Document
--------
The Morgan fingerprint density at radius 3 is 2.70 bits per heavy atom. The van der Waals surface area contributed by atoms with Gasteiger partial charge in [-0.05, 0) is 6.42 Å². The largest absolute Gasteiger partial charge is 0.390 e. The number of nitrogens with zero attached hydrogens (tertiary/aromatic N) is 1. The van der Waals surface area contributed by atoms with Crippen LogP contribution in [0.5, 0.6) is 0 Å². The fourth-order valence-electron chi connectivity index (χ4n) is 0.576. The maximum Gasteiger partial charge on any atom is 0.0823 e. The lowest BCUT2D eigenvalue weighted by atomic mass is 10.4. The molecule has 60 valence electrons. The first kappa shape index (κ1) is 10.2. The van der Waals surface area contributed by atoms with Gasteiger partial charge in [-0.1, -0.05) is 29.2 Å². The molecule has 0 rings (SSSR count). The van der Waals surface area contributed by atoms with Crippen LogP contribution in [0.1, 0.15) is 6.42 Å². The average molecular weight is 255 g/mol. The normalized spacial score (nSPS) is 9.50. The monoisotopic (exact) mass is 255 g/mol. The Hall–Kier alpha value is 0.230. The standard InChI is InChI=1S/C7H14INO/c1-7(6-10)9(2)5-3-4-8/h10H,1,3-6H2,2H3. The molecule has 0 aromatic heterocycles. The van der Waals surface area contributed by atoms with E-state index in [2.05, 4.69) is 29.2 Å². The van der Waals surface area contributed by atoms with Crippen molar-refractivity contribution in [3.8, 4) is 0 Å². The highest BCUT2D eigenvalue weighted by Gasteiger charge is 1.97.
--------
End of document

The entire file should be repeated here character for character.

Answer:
The Morgan fingerprint density at radius 3 is 2.70 bits per heavy atom. The van der Waals surface area contributed by atoms with Gasteiger partial charge in [-0.05, 0) is 6.42 Å². The largest absolute Gasteiger partial charge is 0.390 e. The number of nitrogens with zero attached hydrogens (tertiary/aromatic N) is 1. The van der Waals surface area contributed by atoms with Crippen LogP contribution in [0.5, 0.6) is 0 Å². The fourth-order valence-electron chi connectivity index (χ4n) is 0.576. The maximum Gasteiger partial charge on any atom is 0.0823 e. The lowest BCUT2D eigenvalue weighted by atomic mass is 10.4. The molecule has 60 valence electrons. The first kappa shape index (κ1) is 10.2. The van der Waals surface area contributed by atoms with Gasteiger partial charge in [-0.1, -0.05) is 29.2 Å². The molecule has 0 rings (SSSR count). The van der Waals surface area contributed by atoms with Crippen LogP contribution in [0.1, 0.15) is 6.42 Å². The average molecular weight is 255 g/mol. The normalized spacial score (nSPS) is 9.50. The monoisotopic (exact) mass is 255 g/mol. The Hall–Kier alpha value is 0.230. The standard InChI is InChI=1S/C7H14INO/c1-7(6-10)9(2)5-3-4-8/h10H,1,3-6H2,2H3. The molecule has 0 aromatic heterocycles. The van der Waals surface area contributed by atoms with E-state index in [2.05, 4.69) is 29.2 Å². The van der Waals surface area contributed by atoms with Crippen molar-refractivity contribution in [3.8, 4) is 0 Å². The highest BCUT2D eigenvalue weighted by Gasteiger charge is 1.97.